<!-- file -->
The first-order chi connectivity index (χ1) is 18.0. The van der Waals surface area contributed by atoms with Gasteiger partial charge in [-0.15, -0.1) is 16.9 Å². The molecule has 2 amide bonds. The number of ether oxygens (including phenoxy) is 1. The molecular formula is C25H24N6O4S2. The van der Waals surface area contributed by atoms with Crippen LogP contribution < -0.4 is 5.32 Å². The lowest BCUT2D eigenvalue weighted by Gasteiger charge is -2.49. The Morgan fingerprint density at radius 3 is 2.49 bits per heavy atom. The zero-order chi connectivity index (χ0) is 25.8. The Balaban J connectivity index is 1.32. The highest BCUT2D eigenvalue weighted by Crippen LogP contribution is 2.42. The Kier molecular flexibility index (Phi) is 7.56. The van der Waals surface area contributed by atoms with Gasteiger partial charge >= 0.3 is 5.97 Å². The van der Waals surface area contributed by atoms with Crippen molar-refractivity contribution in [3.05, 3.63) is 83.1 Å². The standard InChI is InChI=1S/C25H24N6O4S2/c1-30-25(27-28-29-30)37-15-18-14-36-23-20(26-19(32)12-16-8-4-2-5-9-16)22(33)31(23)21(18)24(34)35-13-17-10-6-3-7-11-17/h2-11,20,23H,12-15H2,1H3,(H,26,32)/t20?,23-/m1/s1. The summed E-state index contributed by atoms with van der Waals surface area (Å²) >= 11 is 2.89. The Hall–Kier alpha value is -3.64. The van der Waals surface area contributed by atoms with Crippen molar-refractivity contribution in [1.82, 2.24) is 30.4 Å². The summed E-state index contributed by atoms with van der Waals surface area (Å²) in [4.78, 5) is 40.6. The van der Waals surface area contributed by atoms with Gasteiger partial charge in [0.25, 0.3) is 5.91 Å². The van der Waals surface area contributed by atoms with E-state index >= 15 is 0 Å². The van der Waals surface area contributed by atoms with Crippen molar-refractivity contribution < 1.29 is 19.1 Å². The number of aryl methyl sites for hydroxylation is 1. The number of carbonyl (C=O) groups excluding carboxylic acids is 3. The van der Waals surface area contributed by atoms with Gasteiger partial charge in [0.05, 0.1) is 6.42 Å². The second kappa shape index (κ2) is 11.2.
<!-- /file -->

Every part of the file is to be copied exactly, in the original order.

The first-order chi connectivity index (χ1) is 18.0. The van der Waals surface area contributed by atoms with Gasteiger partial charge in [-0.15, -0.1) is 16.9 Å². The molecule has 2 amide bonds. The number of ether oxygens (including phenoxy) is 1. The molecular formula is C25H24N6O4S2. The van der Waals surface area contributed by atoms with Crippen LogP contribution < -0.4 is 5.32 Å². The lowest BCUT2D eigenvalue weighted by Gasteiger charge is -2.49. The Morgan fingerprint density at radius 3 is 2.49 bits per heavy atom. The zero-order chi connectivity index (χ0) is 25.8. The Balaban J connectivity index is 1.32. The highest BCUT2D eigenvalue weighted by Crippen LogP contribution is 2.42. The Kier molecular flexibility index (Phi) is 7.56. The van der Waals surface area contributed by atoms with Gasteiger partial charge >= 0.3 is 5.97 Å². The van der Waals surface area contributed by atoms with Crippen molar-refractivity contribution in [3.05, 3.63) is 83.1 Å². The standard InChI is InChI=1S/C25H24N6O4S2/c1-30-25(27-28-29-30)37-15-18-14-36-23-20(26-19(32)12-16-8-4-2-5-9-16)22(33)31(23)21(18)24(34)35-13-17-10-6-3-7-11-17/h2-11,20,23H,12-15H2,1H3,(H,26,32)/t20?,23-/m1/s1. The summed E-state index contributed by atoms with van der Waals surface area (Å²) >= 11 is 2.89. The Hall–Kier alpha value is -3.64. The van der Waals surface area contributed by atoms with Crippen molar-refractivity contribution in [1.82, 2.24) is 30.4 Å². The summed E-state index contributed by atoms with van der Waals surface area (Å²) in [4.78, 5) is 40.6. The van der Waals surface area contributed by atoms with Gasteiger partial charge in [0.25, 0.3) is 5.91 Å². The van der Waals surface area contributed by atoms with E-state index >= 15 is 0 Å². The van der Waals surface area contributed by atoms with Crippen molar-refractivity contribution < 1.29 is 19.1 Å². The number of aryl methyl sites for hydroxylation is 1. The number of carbonyl (C=O) groups excluding carboxylic acids is 3. The van der Waals surface area contributed by atoms with Gasteiger partial charge in [0.05, 0.1) is 6.42 Å². The second kappa shape index (κ2) is 11.2.